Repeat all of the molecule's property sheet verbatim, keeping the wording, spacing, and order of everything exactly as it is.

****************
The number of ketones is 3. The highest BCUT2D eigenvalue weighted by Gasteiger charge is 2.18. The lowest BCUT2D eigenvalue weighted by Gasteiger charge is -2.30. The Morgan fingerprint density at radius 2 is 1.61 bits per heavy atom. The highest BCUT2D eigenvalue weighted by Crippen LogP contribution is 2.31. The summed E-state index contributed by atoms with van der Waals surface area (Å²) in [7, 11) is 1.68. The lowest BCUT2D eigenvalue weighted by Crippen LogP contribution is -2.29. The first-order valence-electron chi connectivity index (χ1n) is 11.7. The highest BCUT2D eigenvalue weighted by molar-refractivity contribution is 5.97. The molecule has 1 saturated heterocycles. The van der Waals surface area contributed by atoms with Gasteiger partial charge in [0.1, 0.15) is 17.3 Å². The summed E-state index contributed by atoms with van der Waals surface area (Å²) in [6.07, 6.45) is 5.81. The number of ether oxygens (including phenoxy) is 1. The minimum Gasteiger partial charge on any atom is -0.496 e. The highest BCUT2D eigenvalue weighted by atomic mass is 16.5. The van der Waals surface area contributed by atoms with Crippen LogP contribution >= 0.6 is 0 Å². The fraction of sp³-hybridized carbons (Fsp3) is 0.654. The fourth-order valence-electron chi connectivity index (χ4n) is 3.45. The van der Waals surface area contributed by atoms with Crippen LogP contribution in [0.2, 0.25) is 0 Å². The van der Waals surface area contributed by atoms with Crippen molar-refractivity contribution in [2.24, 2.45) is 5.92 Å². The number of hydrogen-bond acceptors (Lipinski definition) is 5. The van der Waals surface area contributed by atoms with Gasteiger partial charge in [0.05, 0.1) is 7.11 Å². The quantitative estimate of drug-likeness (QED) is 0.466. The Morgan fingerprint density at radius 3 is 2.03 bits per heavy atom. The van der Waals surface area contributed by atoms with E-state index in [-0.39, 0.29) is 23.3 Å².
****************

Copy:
The number of ketones is 3. The highest BCUT2D eigenvalue weighted by Gasteiger charge is 2.18. The lowest BCUT2D eigenvalue weighted by Gasteiger charge is -2.30. The Morgan fingerprint density at radius 2 is 1.61 bits per heavy atom. The highest BCUT2D eigenvalue weighted by Crippen LogP contribution is 2.31. The summed E-state index contributed by atoms with van der Waals surface area (Å²) in [7, 11) is 1.68. The lowest BCUT2D eigenvalue weighted by Crippen LogP contribution is -2.29. The first-order valence-electron chi connectivity index (χ1n) is 11.7. The highest BCUT2D eigenvalue weighted by molar-refractivity contribution is 5.97. The molecule has 1 saturated heterocycles. The van der Waals surface area contributed by atoms with Gasteiger partial charge in [0.1, 0.15) is 17.3 Å². The summed E-state index contributed by atoms with van der Waals surface area (Å²) in [6.07, 6.45) is 5.81. The number of ether oxygens (including phenoxy) is 1. The minimum Gasteiger partial charge on any atom is -0.496 e. The highest BCUT2D eigenvalue weighted by atomic mass is 16.5. The van der Waals surface area contributed by atoms with Crippen LogP contribution >= 0.6 is 0 Å². The fraction of sp³-hybridized carbons (Fsp3) is 0.654. The fourth-order valence-electron chi connectivity index (χ4n) is 3.45. The van der Waals surface area contributed by atoms with Crippen LogP contribution in [0.2, 0.25) is 0 Å². The van der Waals surface area contributed by atoms with Crippen molar-refractivity contribution in [2.24, 2.45) is 5.92 Å². The number of hydrogen-bond acceptors (Lipinski definition) is 5. The van der Waals surface area contributed by atoms with Gasteiger partial charge in [0.05, 0.1) is 7.11 Å². The quantitative estimate of drug-likeness (QED) is 0.466. The Morgan fingerprint density at radius 3 is 2.03 bits per heavy atom. The van der Waals surface area contributed by atoms with E-state index in [-0.39, 0.29) is 23.3 Å².